The first couple I made based on a fun little tutorial for "Wine Jackets" from the awesomely named blog Clever Charlotte.  When I made the black one I strayed from the tutorial a bit (because I was too lazy to reopen it and I tried to wing it) and that's why that zipper is a little wonky.  I doubt anyone but me would have noticed if I hadn't pointed it out though.  (I think they might need some charms dangling from the zipper pulls if the recipients of these wine jackets will be women.  I'll have to check with Corey to see who is getting which ones.)



For the next two, I used the Quilted Wine Tote tutorial from Needle and Spatula.  I strayed from the tutorial in only one way -- I used only one layer of fusible fleece instead of two layers of traditional batting.  I took her recommendation to cut the pieces slightly narrower to get a tighter fit on the wine bottle, and they turned out great.  I think these are my two favorites of the bunch.  Binding that tight opening at the top of the bag was a bit challenging though!  If I made one of these for myself (which I would like to do once the Christmas present sewing madness if over) I would make it a little bigger (to the original specifications in the tutorial) so it would fit any type of wine or champagne bottle.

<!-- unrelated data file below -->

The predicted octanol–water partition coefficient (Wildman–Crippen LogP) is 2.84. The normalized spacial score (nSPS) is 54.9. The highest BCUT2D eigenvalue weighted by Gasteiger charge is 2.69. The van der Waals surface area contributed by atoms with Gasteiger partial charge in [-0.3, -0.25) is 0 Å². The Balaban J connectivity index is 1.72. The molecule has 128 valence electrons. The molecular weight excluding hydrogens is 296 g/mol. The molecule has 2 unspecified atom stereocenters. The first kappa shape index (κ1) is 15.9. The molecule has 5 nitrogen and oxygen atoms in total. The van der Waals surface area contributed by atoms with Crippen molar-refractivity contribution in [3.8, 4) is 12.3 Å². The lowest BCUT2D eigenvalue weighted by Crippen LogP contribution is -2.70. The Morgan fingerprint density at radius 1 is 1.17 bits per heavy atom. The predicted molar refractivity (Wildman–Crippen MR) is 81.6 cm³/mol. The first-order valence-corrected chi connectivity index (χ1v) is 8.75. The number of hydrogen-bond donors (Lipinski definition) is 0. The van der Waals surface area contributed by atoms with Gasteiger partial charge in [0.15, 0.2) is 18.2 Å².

For the next three, I used a simpler tutorial from Ellison Lane for a Wine Bottle Bag.  I originally thought that there was binding around the top, but it turned out that it was just the lining showing where you folded it over to finish off the raws edges at the top.  I love it -- the binding effect without the headache of actually binding!  So perfect.  The green and black ones in the background were sewn exactly to the specs of the tutorial.  For the green striped one in the foreground, I added a layer of fusible fleece to the exterior (minus a bit at the top where it was going to be folded over at the end) and I love that one the best.  The others are nice, but the padded one feels a bit more substantial and looks fancier.  I also put the ribbon for that one a tad lower and I like that look better.